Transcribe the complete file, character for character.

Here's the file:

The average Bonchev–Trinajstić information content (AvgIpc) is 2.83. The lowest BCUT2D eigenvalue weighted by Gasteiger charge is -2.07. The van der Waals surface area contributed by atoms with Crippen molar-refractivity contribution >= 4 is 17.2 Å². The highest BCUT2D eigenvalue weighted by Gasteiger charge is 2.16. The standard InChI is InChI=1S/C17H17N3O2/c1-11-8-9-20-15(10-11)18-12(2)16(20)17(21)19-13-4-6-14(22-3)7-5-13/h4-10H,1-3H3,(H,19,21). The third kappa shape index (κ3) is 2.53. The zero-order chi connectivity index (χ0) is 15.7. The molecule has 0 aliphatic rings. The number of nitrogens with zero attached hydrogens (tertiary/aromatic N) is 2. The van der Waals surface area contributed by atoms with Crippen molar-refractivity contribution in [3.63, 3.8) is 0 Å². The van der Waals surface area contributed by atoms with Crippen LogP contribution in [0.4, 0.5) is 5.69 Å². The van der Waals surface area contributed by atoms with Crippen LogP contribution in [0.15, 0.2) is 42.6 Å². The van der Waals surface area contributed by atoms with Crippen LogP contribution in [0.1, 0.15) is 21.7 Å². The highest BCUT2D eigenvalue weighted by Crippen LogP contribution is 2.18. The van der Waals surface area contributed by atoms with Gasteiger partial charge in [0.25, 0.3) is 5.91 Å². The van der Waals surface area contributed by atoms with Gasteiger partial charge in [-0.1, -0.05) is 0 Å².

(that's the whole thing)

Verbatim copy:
The average Bonchev–Trinajstić information content (AvgIpc) is 2.83. The lowest BCUT2D eigenvalue weighted by Gasteiger charge is -2.07. The van der Waals surface area contributed by atoms with Crippen molar-refractivity contribution >= 4 is 17.2 Å². The highest BCUT2D eigenvalue weighted by Gasteiger charge is 2.16. The standard InChI is InChI=1S/C17H17N3O2/c1-11-8-9-20-15(10-11)18-12(2)16(20)17(21)19-13-4-6-14(22-3)7-5-13/h4-10H,1-3H3,(H,19,21). The third kappa shape index (κ3) is 2.53. The zero-order chi connectivity index (χ0) is 15.7. The molecule has 0 aliphatic rings. The number of nitrogens with zero attached hydrogens (tertiary/aromatic N) is 2. The van der Waals surface area contributed by atoms with Crippen molar-refractivity contribution in [3.63, 3.8) is 0 Å². The van der Waals surface area contributed by atoms with Crippen LogP contribution in [0.4, 0.5) is 5.69 Å². The van der Waals surface area contributed by atoms with Crippen LogP contribution in [0.15, 0.2) is 42.6 Å². The van der Waals surface area contributed by atoms with Crippen LogP contribution in [0.1, 0.15) is 21.7 Å². The highest BCUT2D eigenvalue weighted by Crippen LogP contribution is 2.18. The van der Waals surface area contributed by atoms with Gasteiger partial charge in [0.25, 0.3) is 5.91 Å². The van der Waals surface area contributed by atoms with Gasteiger partial charge in [-0.1, -0.05) is 0 Å².